Last month, we explored four potential teams the Winnipeg Jets could deal pending restricted free agent defenseman Jacob Trouba to, since the probability of him signing a long-term in Winnipeg is low.
There hasn’t been much noise on Trouba since then; not publicly, at least. You can bet Jets general manager Kevin Cheveldayoff’s heard some ringing in the past 30 days. However, as the June 21, 2019 NHL Entry Draft — the date the Jets should deal the d-man by so they can have a better picture of which UFAs and RFAs they can afford — inches ever-closer, talk is ramping up again. Trouba recently jumped to second, behind only the Pittsburgh Penguins’ Phil Kessel, on TSN’s Hockey Trade Bait List.
To be in the running to attain the services of the top pairing, minute-eating, and physical 25-year-old, a team needs two things: the cap space to offer him $7-plus million dollars to patrol their blue line, and a good enough culture and/or market to convince him to sign a long term deal.
Devils Could Use a Shutdown Defenseman
The Metropolitan Division basement-dwelling Devils finished their forgettable 2018-19 season negative 53 in goal differential, and their d-corps is very much in a state of flux.
Will Butcher, Connor Carrick, and Mirco Mueller are all restricted free agents come July 1. Compounding that, Andy Greene and Sami Vatanen — second and third among Devils defensemen in average ice time in 2018-19 — are unrestricted free agents after the 2019-20 season.
Without any top-tier defensive prospects in their system, one can see how a player such as Trouba — who is entering his prime, had a higher average ice time than any Devil, and put up a career-high 50 points in 2018-19 — would be exceedingly tempting to GM Ray Shero.
“The New Jersey Devils have never spent big in free agency under general manager Ray Shero, but that needs to change this offseason…” wrote The Hockey Writers’ own Alex Chauvancy wrote recently. “They… need more talent, which shouldn’t come as a surprise since they have the first-overall pick at the Entry Draft.”
Devils Have the Dough
The Devils have the capability to do that big spending this summer. When you take a look at the Devils’ salary cap info, a Jets/Devils trade makes even more sense.
The “tons of cap space” Brennan Klak refers to is truly that: a ton. As of this writing, their cap hit is $47.4 million, which means they have a whopping $35.6 million to work with. They have the second-highest projected cap space, behind only the Colorado Avalanche.
A big chunk of that will likely up going to Hart Trophy winner Taylor Hall, who is “in no rush to sign an extension” but whose agent is in regular talks with Shero, a recent report reveals. Even if Hall were to sign this offseason, though, Shero would still have plenty of room to offer Trouba a hefty sum, a sum the Jets cannot.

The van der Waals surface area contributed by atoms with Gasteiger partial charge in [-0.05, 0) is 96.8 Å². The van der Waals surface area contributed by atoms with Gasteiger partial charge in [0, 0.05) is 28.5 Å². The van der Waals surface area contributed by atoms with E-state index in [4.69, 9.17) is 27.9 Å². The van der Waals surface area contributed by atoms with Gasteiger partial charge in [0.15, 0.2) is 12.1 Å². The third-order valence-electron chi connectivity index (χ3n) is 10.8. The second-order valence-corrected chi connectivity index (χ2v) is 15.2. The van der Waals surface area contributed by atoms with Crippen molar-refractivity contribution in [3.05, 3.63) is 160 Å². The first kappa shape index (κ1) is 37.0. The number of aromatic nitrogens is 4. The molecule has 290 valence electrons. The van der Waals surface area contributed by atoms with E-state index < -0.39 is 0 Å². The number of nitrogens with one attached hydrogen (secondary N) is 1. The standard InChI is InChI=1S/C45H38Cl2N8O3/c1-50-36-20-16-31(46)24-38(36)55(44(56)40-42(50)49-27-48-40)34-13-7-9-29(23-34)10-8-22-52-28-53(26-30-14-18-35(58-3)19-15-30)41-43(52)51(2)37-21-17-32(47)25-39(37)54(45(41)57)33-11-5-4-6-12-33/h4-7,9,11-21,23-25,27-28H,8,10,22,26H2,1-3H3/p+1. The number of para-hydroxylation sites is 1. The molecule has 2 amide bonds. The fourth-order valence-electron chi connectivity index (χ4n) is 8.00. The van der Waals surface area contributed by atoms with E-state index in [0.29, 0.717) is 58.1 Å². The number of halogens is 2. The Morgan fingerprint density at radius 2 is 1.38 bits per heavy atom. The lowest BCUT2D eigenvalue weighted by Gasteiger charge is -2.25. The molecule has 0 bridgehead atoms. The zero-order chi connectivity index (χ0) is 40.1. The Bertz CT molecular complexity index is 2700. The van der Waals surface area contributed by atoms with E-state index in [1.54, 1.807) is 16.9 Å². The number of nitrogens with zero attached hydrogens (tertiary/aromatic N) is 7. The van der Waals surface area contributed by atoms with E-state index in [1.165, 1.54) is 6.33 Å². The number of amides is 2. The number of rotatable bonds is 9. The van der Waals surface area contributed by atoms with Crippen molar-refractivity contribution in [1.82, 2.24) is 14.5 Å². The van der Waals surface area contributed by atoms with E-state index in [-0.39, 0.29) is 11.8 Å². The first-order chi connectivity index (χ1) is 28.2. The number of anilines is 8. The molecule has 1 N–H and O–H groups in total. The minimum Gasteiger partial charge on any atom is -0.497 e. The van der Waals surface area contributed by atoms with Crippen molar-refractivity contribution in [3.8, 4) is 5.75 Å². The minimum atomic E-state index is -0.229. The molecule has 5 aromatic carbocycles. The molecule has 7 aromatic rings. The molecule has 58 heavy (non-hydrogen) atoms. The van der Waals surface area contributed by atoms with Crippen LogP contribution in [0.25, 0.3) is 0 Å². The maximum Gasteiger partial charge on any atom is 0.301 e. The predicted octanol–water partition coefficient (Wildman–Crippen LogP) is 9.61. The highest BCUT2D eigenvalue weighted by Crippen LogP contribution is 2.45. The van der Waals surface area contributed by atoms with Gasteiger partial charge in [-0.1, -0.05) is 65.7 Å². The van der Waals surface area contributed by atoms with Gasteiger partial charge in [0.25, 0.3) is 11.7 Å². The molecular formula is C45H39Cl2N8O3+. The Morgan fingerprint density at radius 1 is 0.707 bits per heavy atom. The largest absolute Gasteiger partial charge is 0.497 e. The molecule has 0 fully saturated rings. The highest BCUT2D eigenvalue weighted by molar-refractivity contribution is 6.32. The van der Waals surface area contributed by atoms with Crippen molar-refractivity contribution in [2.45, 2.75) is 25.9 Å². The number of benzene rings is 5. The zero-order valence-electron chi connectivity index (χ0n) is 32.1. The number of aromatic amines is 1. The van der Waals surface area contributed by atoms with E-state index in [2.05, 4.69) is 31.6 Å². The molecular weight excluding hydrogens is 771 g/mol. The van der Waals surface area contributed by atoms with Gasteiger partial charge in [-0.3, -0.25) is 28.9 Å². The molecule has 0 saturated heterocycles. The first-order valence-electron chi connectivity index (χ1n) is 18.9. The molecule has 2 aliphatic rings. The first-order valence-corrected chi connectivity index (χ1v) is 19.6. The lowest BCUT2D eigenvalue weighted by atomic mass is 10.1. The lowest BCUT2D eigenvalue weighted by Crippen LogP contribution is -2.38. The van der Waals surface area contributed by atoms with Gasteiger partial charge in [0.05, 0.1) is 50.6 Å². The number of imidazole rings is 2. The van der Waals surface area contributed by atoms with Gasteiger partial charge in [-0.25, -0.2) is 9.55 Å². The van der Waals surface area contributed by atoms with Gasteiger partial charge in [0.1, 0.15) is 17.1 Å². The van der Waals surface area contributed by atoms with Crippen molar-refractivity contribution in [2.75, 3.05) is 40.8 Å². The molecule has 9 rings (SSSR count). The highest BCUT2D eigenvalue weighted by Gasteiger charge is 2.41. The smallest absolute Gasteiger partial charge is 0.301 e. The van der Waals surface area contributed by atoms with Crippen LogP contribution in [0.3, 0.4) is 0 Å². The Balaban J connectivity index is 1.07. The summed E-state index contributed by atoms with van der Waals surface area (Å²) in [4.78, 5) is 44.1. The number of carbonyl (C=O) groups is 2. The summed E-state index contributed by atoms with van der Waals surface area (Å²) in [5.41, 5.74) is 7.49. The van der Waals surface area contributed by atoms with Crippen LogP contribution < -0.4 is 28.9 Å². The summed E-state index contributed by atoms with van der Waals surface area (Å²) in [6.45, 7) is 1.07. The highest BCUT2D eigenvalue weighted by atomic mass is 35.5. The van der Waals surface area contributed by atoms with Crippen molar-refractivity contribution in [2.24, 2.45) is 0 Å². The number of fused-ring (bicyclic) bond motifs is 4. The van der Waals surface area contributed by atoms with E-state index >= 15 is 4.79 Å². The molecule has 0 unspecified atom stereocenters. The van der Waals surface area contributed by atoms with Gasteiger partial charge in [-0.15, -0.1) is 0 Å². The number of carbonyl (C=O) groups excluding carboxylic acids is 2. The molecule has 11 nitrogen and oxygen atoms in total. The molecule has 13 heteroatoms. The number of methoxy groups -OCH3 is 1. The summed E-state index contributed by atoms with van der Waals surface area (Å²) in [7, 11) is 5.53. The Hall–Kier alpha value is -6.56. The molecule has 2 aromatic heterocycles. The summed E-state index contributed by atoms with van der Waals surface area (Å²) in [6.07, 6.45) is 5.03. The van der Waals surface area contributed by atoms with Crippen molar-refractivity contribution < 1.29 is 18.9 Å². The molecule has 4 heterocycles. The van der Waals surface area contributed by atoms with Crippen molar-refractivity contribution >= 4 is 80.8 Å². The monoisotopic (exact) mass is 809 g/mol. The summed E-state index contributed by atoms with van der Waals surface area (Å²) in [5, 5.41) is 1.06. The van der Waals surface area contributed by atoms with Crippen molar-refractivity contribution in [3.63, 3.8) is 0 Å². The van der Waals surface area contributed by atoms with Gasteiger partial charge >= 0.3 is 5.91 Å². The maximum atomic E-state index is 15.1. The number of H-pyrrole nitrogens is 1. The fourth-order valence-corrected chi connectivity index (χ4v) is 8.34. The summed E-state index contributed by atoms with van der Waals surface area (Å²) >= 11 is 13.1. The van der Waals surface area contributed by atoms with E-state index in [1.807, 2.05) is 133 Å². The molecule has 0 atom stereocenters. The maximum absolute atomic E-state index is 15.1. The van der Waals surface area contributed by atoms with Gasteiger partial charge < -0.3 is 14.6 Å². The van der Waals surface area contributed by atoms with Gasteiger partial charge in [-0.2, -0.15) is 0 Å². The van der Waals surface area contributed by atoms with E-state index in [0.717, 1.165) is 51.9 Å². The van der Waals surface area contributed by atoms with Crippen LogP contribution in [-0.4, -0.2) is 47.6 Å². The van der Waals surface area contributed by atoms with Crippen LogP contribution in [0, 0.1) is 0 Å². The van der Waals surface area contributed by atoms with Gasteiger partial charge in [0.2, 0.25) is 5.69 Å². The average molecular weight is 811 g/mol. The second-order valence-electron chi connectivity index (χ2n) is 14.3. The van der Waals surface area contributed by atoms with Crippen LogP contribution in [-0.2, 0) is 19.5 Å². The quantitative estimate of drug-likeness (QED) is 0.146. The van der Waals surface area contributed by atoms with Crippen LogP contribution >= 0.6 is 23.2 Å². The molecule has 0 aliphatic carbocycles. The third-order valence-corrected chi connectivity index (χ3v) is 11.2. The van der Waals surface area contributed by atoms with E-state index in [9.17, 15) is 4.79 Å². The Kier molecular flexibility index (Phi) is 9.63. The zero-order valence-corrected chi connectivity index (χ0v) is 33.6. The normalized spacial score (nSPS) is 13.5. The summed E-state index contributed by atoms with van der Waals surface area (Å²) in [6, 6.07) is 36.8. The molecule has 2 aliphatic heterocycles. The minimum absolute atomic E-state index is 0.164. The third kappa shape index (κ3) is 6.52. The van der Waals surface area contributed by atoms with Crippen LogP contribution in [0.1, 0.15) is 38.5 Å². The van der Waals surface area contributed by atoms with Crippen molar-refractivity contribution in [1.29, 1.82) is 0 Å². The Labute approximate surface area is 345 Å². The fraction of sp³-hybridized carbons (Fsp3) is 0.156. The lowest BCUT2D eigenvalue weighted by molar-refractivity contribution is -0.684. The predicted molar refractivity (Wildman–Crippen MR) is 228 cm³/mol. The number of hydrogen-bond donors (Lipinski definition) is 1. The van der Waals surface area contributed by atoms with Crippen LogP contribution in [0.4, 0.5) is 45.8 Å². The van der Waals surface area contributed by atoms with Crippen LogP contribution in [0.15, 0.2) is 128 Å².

Devils Have What Jets (Should) Want
The Jets’ “first wave” of prospects — Nikolaj Ehlers, Connor Hellebuyck, Mark Scheifele, Kyle Connor, and Patrik Laine — have aged, or are about to age out of, their entry level contracts. The former three already have long-term deals and the latter two are about to get serious raises that better reflect their skills than the paltry sums they’ve made over the past three seasons.
It’s time the Jets’ organization begins piling up prospects again. One result of being a Cup contender and in “compete now” mode has been that they’ve traded away their first-round pick for two straight seasons: one for Paul Stastny last February and one for Kevin Hayes this February. As a result, they don’t have as much in the system.
“For a draft-and-development franchise, restocking the prospect shelves has to be a big priority right now,” the Winnipeg Free Press’ Mike McIntyre recently wrote (from ‘Jets GM clears the decks to make way for hard work to come before draft,’ Winnipeg Free Press, 06/03/19.)
No team may be better equipped to help the Jets do that than the Devils. In addition to possessing the first-overall pick — which they’ll use to draft Jack Hughes or Kaapo Kakko, depending on who you ask — they possess a trio of second-round picks: 34th, 55th, and 62nd overall.
Trouba’s worth more than a second-round pick or two; the Devils would have to give the Jets an NHL-ready player to make a deal work. It’s tough to see the Jets not asking for back-end help of their own, especially if they opt to let UFA Tyler Myers walk.
The Winnipeg Sun’s Ken Wiebe suggested Damon Severson as a suitable return. The 24-year-old right-hander’s spent five seasons with the Devils since being drafted in 2012, and is from Manitoba, to boot.
“Trouba is the more advanced and complete player, but Severson would give the Jets cost certainly at $4.167 million for the next four seasons,” Wiebe wrote (from ‘Who might make Jets best offer for Trouba,’ Winnipeg Sun, 06/04/19.)
Trouba to the Devils is a compelling case, and the more suitors the Jets have for him, the better. Whoever they end up dealing him to — the Devils, the four we explored last month, or someone else — they should take the best offer they get before the draft. The Trouba saga has gone on long enough, and it’s time for it to end so they can move on other things.
Declan Schroeder is a 26-year-old communications specialist and freelance journalist in Winnipeg, Manitoba. He holds a diploma in Creative Communications with a major in journalism from Red River College and a bachelors in Rhetoric and Communications from the University of Winnipeg.
Deeply rooted in the city’s hockey culture, the original Jets skipped town when he was two and the 2.0 version came onto the scene when he was 17.